WordPress powers one out of every six websites on the Internet. A primary reason for its popularity is the ability to easily customize the design and extend the functionality of a WordPress website using community-developed themes and plugins. The immense popularity of WordPress makes it an automatic target for hackers. What makes it even more attractive is the potential that the themes and plugins developed by less experienced programmers will make a website easier to hack, and that those who host their own WordPress websites -- about one-half of all WordPress websites -- won't have adequate security on their Web servers to guard against hackers.
With only one small mistake in the code of a WordPress theme or plugin, a hacker can gain access to your website and deface it, steal information about your users or even delete the content from your website. Hackers are most successful with WordPress sites using a method called SQL injection, where the hacker tricks the WordPress program into running commands on the database server in its native structured query language. All SQL injection attacks can be prevented using a programming technique that's built in to WordPress.
WordPress: A Hacker's Target
SQL Injection Attacks
The most common way a WordPress website is hacked is by using SQL injection, even though it's entirely preventable. With SQL injection, a hacker tricks the system into running SQL commands on the WordPress database by attaching them to user input data. Programmers create SQL injection risks by writing code that accepts input from a user and passes that input verbatim to the database in an SQL command. The risk can be eliminated by using the "prepare" function in WordPress whenever you mix SQL database commands with user input.
Automated Detection of Vulnerabilities
You can use software that tests your WordPress site for SQL injection vulnerabilities when you're just getting started with a security audit to help find and eliminate SQL injection vulnerabilities. The Open Web Application Security Project recommends two tools: OWASP's own SQLiX and SQLMap, an open source penetration testing tool (links in Resources). After you download a tool, refer to the OWASP's instructions for it. Both programs have many command-line parameter options that control how the software tests your WordPress site.
What to Audit
The only way to be certain that your WordPress site isn't vulnerable to a SQL injection attack is to audit the source code. Because of the vigilance with which WordPress developers monitor the core source code for vulnerabilities, it's probable any weaknesses are in code you've authored or in the source code for a theme or plugin you're using. Use the editor in the Themes module to review the source code for each program file in your theme. Pay particular attention to any customizations that you have written. Use the editor in the Plugins module to review the source code for each plugin you've activated.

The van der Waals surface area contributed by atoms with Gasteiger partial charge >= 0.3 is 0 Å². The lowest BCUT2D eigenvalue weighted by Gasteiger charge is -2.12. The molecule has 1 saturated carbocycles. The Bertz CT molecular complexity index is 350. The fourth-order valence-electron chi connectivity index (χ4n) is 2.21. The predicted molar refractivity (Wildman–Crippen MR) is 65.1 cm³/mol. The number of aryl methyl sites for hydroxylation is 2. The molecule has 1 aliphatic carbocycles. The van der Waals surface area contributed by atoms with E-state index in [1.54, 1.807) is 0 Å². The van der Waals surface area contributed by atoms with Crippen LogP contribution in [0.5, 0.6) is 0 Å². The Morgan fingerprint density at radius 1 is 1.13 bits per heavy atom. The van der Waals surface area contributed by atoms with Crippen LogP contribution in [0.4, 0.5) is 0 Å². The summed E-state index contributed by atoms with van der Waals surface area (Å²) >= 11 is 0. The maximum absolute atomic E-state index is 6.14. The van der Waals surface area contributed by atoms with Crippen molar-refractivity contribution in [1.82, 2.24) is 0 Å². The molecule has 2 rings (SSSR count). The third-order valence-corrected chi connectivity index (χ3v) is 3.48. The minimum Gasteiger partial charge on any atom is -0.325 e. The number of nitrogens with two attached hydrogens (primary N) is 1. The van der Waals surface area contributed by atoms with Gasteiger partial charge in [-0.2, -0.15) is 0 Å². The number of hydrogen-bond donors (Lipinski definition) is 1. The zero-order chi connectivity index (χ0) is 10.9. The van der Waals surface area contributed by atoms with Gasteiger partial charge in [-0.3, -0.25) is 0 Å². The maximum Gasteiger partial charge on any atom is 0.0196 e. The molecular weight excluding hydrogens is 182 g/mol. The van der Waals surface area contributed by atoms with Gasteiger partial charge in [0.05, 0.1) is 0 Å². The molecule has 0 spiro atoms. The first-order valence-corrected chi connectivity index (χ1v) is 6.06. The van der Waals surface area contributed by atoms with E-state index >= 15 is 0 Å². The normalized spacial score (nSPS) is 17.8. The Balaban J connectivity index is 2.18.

How to Audit
Perform a case insensitive search in the source code for each of the following SQL commands: "CREATE," "ALTER," "DROP," "SELECT," "UPDATE," "DELETE," "INSERT" and "TRUNCATE." If the command incorporates data from a variable containing data that could have come from user input, replace the command with a version that uses the "prepare" function provided by WordPress.. The prepare function sanitizes data and prevents malicious SQL commands from being run on the database. For example, replace: "$wpdb->query("DELETE FROM $wpdb->postmeta WHERE post_id=$user_selected_post");" with "$wpdb->query(prepare("DELETE FROM $wpdb->postmeta WHERE post_id=%d", $user_selected_post));" (no quotes).
Staying Current on Releases
One of the most important tasks to guard against SQL injection and other types of attacks from hackers is to ensure that your system is up to date. If a security vulnerability is discovered in the core WordPress system or in a theme or plugin that's actively maintained, the author will release a new version. Whenever a new WordPress release becomes available, you should back up your database and install the new release. When the theme you use or the plugins you've activated issue updates, you should back up your database and install the updates. Your WordPress dashboard clearly indicates when WordPress, themes and plugins have new releases you haven't installed.
- Open Web Application Security Project: Testing for SQL Injection (OTG-INPVAL-005)
- Open Web Application Security Project: OWASP Top 10
- TroyHunt.com: OWASP and the Top 10
- Forbes: With 60 Million Websites, WordPress Rules The Web. So Where's The Money?
- eSecurity Planet: Top 5 WordPress Vulnerabilities and How to Fix Them
- Photo Credit Flying Colours Ltd/Photodisc/Getty Images